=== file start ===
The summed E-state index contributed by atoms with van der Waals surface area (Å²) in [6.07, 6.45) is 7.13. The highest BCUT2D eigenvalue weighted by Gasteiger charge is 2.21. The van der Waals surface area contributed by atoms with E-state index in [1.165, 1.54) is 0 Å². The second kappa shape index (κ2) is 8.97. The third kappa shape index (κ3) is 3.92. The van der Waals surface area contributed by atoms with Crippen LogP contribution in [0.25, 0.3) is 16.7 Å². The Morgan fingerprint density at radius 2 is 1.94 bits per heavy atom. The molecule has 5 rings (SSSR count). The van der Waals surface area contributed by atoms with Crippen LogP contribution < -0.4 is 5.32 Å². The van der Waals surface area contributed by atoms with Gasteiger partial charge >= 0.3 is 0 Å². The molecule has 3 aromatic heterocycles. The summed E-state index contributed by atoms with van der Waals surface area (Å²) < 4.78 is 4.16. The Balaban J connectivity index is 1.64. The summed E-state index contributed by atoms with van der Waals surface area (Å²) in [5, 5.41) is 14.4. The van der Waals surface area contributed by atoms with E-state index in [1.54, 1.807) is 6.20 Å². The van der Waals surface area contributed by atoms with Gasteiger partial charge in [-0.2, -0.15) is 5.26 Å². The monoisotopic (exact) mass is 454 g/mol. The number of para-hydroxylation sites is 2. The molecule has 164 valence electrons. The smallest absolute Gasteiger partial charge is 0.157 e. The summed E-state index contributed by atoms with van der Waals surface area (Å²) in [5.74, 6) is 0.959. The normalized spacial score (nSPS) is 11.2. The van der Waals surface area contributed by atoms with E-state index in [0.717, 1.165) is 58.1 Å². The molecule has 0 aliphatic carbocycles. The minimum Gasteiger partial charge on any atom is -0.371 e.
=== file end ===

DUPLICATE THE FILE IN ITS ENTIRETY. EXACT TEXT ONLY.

The summed E-state index contributed by atoms with van der Waals surface area (Å²) in [6.07, 6.45) is 7.13. The highest BCUT2D eigenvalue weighted by Gasteiger charge is 2.21. The van der Waals surface area contributed by atoms with E-state index in [1.165, 1.54) is 0 Å². The second kappa shape index (κ2) is 8.97. The third kappa shape index (κ3) is 3.92. The van der Waals surface area contributed by atoms with Crippen LogP contribution in [0.25, 0.3) is 16.7 Å². The Morgan fingerprint density at radius 2 is 1.94 bits per heavy atom. The molecule has 5 rings (SSSR count). The van der Waals surface area contributed by atoms with Crippen LogP contribution < -0.4 is 5.32 Å². The van der Waals surface area contributed by atoms with Gasteiger partial charge >= 0.3 is 0 Å². The molecule has 3 aromatic heterocycles. The summed E-state index contributed by atoms with van der Waals surface area (Å²) < 4.78 is 4.16. The Balaban J connectivity index is 1.64. The summed E-state index contributed by atoms with van der Waals surface area (Å²) in [5, 5.41) is 14.4. The van der Waals surface area contributed by atoms with E-state index in [1.54, 1.807) is 6.20 Å². The van der Waals surface area contributed by atoms with Gasteiger partial charge in [-0.2, -0.15) is 5.26 Å². The monoisotopic (exact) mass is 454 g/mol. The number of para-hydroxylation sites is 2. The molecule has 164 valence electrons. The smallest absolute Gasteiger partial charge is 0.157 e. The summed E-state index contributed by atoms with van der Waals surface area (Å²) in [5.74, 6) is 0.959. The normalized spacial score (nSPS) is 11.2. The van der Waals surface area contributed by atoms with E-state index in [0.717, 1.165) is 58.1 Å². The molecule has 0 aliphatic carbocycles. The minimum Gasteiger partial charge on any atom is -0.371 e.